We Need Your Help with the Financial Distress Research Project!

Help the Financial Distress Research Project (FDRP) Over Its First Hurdle

by Marie Lawrence, A2J Lab Summer Research Associate

In case you missed it, the Financial Distress Research Project (FDRP) officially launched in early June! (Read our launch post here.) Over the past month, the A2J Lab has mailed more than 2,000 letters to people being sued in debt collection cases in Connecticut. Our letters recruit defendants into the study, which offers user-friendly self-help materials or direct representation in their small claims cases. After more than six years preparing to launch this large-scale effort, it’s gratifying to be finally on our way.

There’s only one hiccup: people aren’t enrolling.

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Top 10 A2J Research Priorities: #4

Happy Monday! We’re back with our Top 10 A2J Research Priorities YouTube series. This time, Faculty Director Jim Greiner talks about the effectiveness of different service levels. As a reminder, we at the Lab have come up with a list of what we consider to be the top 10 access to justice research priorities. This list will be published weekly Read more about Top 10 A2J Research Priorities: #4[…]

Guest Post: Eviction in Arizona Part III, Profit in the Pleading

A2J Lab affiliate Daniel W. Bernal has previously introduced us to eviction in Arizona and his own research. This week he discusses how randomized research might inform new court rules.

Profit in the Pleading

The cover of the English language version of eviction self-help materials developed by A2J Lab Affiliate Daniel Bernal and his team.

If you are a tenant facing eviction in Arizona, it is likely that the pleading materials you receive were created by the landlord who is trying to evict you. This is a problem for tenants. Landlords—and their lawyers—have absolutely no incentive to make these materials understandable to the people experiencing eviction. If tenants don’t understand why they are being evicted or how they can defend themselves, then they might be likely to skip their court date. Doing so–defaulting–is a virtually automatic win for landlords and their attorneys, who can handle more cases and charge more competitive rates. Landlords can kick ‘em out quick and avoid costly litigation.  […]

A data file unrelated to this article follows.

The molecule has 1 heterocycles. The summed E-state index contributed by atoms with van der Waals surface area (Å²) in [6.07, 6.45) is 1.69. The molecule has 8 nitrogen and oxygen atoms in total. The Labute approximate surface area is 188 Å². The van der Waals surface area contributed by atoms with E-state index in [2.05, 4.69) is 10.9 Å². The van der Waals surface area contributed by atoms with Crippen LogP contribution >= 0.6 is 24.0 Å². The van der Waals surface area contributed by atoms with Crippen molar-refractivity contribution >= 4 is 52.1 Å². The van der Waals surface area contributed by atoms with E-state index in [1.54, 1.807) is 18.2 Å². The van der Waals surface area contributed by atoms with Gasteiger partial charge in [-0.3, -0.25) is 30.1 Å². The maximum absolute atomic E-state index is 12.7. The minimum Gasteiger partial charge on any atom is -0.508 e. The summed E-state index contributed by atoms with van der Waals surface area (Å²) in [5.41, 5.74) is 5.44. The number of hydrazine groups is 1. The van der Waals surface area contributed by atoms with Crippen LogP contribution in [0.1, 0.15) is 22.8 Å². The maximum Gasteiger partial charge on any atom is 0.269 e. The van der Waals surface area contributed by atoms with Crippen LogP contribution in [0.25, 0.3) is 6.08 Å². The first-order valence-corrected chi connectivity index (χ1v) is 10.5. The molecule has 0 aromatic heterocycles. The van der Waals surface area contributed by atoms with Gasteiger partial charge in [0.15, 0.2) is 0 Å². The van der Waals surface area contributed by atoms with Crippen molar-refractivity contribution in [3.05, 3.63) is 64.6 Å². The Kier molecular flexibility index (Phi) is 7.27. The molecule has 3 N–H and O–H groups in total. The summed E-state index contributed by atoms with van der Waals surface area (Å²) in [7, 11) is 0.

Correction: Top 10 A2J Research Priorities #3

*Last week we tried to reintroduce our Top 10 A2J Research priorities YouTube series, but unfortunately posted the second video again. Here is the correct video, where Faculty Director Jim Greiner talks about triage in the criminal context. It’s been a couple weeks since we’ve posted a Top 10 video, so as a reminder, we at Read more about Correction: Top 10 A2J Research Priorities #3[…]

Cartoon, legal self-help, courtroom, asserting rights

Financial Distress Research Project (FDRP) Launches!

It’s been a busy couple of weeks for the Access to Justice Lab! In April we launched the Pre-Trial Release Study in Dane County, Wisconsin. A few weeks ago we launched Part 2 of the Debt Collection Default Study in multiple court locations in Massachusetts. We are now excited to officially announce the start of what could turn into the largest RCT ever conducted in the law: the Financial Distress Research Project (“FDRP”)!